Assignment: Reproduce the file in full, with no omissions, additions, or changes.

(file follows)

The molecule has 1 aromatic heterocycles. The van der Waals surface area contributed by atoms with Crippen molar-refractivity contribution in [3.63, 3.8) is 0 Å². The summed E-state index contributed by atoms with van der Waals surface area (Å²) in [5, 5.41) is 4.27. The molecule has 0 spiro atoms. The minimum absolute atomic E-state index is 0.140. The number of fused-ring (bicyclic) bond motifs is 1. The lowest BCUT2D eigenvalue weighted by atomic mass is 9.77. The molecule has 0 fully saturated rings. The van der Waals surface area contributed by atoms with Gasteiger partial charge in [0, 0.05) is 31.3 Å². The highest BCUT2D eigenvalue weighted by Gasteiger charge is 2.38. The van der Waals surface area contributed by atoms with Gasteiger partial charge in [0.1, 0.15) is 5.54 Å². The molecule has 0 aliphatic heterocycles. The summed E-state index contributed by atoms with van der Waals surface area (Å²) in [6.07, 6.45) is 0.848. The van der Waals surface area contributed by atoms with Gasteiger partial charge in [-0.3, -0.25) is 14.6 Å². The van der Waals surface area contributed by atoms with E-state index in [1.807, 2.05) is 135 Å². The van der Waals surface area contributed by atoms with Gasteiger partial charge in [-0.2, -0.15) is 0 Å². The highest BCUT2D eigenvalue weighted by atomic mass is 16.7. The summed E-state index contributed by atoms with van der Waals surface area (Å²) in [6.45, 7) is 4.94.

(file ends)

The molecule has 1 aromatic heterocycles. The van der Waals surface area contributed by atoms with Crippen molar-refractivity contribution in [3.63, 3.8) is 0 Å². The summed E-state index contributed by atoms with van der Waals surface area (Å²) in [5, 5.41) is 4.27. The molecule has 0 spiro atoms. The minimum absolute atomic E-state index is 0.140. The number of fused-ring (bicyclic) bond motifs is 1. The lowest BCUT2D eigenvalue weighted by atomic mass is 9.77. The molecule has 0 fully saturated rings. The van der Waals surface area contributed by atoms with Gasteiger partial charge in [0, 0.05) is 31.3 Å². The highest BCUT2D eigenvalue weighted by Gasteiger charge is 2.38. The van der Waals surface area contributed by atoms with Gasteiger partial charge in [0.1, 0.15) is 5.54 Å². The molecule has 0 aliphatic heterocycles. The summed E-state index contributed by atoms with van der Waals surface area (Å²) in [6.07, 6.45) is 0.848. The van der Waals surface area contributed by atoms with Gasteiger partial charge in [-0.3, -0.25) is 14.6 Å². The van der Waals surface area contributed by atoms with E-state index in [1.807, 2.05) is 135 Å². The van der Waals surface area contributed by atoms with Gasteiger partial charge in [-0.2, -0.15) is 0 Å². The highest BCUT2D eigenvalue weighted by atomic mass is 16.7. The summed E-state index contributed by atoms with van der Waals surface area (Å²) in [6.45, 7) is 4.94.